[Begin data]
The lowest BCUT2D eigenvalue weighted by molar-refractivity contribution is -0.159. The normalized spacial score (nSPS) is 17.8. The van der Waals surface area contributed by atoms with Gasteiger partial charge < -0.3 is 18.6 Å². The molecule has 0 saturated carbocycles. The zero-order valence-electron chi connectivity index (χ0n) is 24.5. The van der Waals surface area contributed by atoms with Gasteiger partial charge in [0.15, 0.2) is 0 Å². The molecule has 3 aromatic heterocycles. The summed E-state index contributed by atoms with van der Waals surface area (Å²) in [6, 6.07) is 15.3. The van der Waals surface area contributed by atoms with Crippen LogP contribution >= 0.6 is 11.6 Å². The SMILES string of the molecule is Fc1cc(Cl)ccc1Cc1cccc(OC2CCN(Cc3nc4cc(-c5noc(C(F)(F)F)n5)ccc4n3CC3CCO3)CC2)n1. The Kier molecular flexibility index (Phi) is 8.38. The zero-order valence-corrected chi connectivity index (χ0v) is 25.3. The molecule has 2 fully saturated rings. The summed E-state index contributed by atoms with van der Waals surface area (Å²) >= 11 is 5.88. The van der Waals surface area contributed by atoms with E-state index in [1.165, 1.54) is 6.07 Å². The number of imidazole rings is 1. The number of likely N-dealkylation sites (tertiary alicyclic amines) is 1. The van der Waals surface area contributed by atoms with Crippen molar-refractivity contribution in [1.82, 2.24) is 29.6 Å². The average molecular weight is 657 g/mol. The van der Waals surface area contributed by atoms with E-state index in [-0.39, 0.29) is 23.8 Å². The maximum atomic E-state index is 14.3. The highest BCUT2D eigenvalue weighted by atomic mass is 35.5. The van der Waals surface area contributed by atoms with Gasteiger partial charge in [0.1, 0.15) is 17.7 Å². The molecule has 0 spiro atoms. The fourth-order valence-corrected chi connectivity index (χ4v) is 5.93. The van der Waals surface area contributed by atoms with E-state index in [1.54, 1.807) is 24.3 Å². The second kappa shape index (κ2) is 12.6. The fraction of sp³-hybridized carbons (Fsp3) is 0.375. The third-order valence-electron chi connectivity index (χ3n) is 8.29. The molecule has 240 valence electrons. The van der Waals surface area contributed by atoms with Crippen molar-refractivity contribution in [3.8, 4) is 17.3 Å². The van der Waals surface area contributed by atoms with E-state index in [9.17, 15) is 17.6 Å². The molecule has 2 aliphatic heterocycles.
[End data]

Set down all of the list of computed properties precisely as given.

The lowest BCUT2D eigenvalue weighted by molar-refractivity contribution is -0.159. The normalized spacial score (nSPS) is 17.8. The van der Waals surface area contributed by atoms with Gasteiger partial charge < -0.3 is 18.6 Å². The molecule has 0 saturated carbocycles. The zero-order valence-electron chi connectivity index (χ0n) is 24.5. The van der Waals surface area contributed by atoms with Gasteiger partial charge in [0.15, 0.2) is 0 Å². The molecule has 3 aromatic heterocycles. The summed E-state index contributed by atoms with van der Waals surface area (Å²) in [6, 6.07) is 15.3. The van der Waals surface area contributed by atoms with Crippen LogP contribution >= 0.6 is 11.6 Å². The SMILES string of the molecule is Fc1cc(Cl)ccc1Cc1cccc(OC2CCN(Cc3nc4cc(-c5noc(C(F)(F)F)n5)ccc4n3CC3CCO3)CC2)n1. The Kier molecular flexibility index (Phi) is 8.38. The zero-order valence-corrected chi connectivity index (χ0v) is 25.3. The molecule has 2 fully saturated rings. The summed E-state index contributed by atoms with van der Waals surface area (Å²) >= 11 is 5.88. The van der Waals surface area contributed by atoms with E-state index in [1.165, 1.54) is 6.07 Å². The number of imidazole rings is 1. The number of likely N-dealkylation sites (tertiary alicyclic amines) is 1. The van der Waals surface area contributed by atoms with Crippen molar-refractivity contribution in [1.82, 2.24) is 29.6 Å². The average molecular weight is 657 g/mol. The van der Waals surface area contributed by atoms with E-state index in [-0.39, 0.29) is 23.8 Å². The maximum atomic E-state index is 14.3. The highest BCUT2D eigenvalue weighted by atomic mass is 35.5. The van der Waals surface area contributed by atoms with Gasteiger partial charge in [0.1, 0.15) is 17.7 Å². The molecule has 0 spiro atoms. The fourth-order valence-corrected chi connectivity index (χ4v) is 5.93. The van der Waals surface area contributed by atoms with E-state index in [1.54, 1.807) is 24.3 Å². The second kappa shape index (κ2) is 12.6. The fraction of sp³-hybridized carbons (Fsp3) is 0.375. The third-order valence-electron chi connectivity index (χ3n) is 8.29. The molecule has 240 valence electrons. The van der Waals surface area contributed by atoms with Crippen molar-refractivity contribution in [3.8, 4) is 17.3 Å². The van der Waals surface area contributed by atoms with E-state index in [9.17, 15) is 17.6 Å². The molecule has 2 aliphatic heterocycles.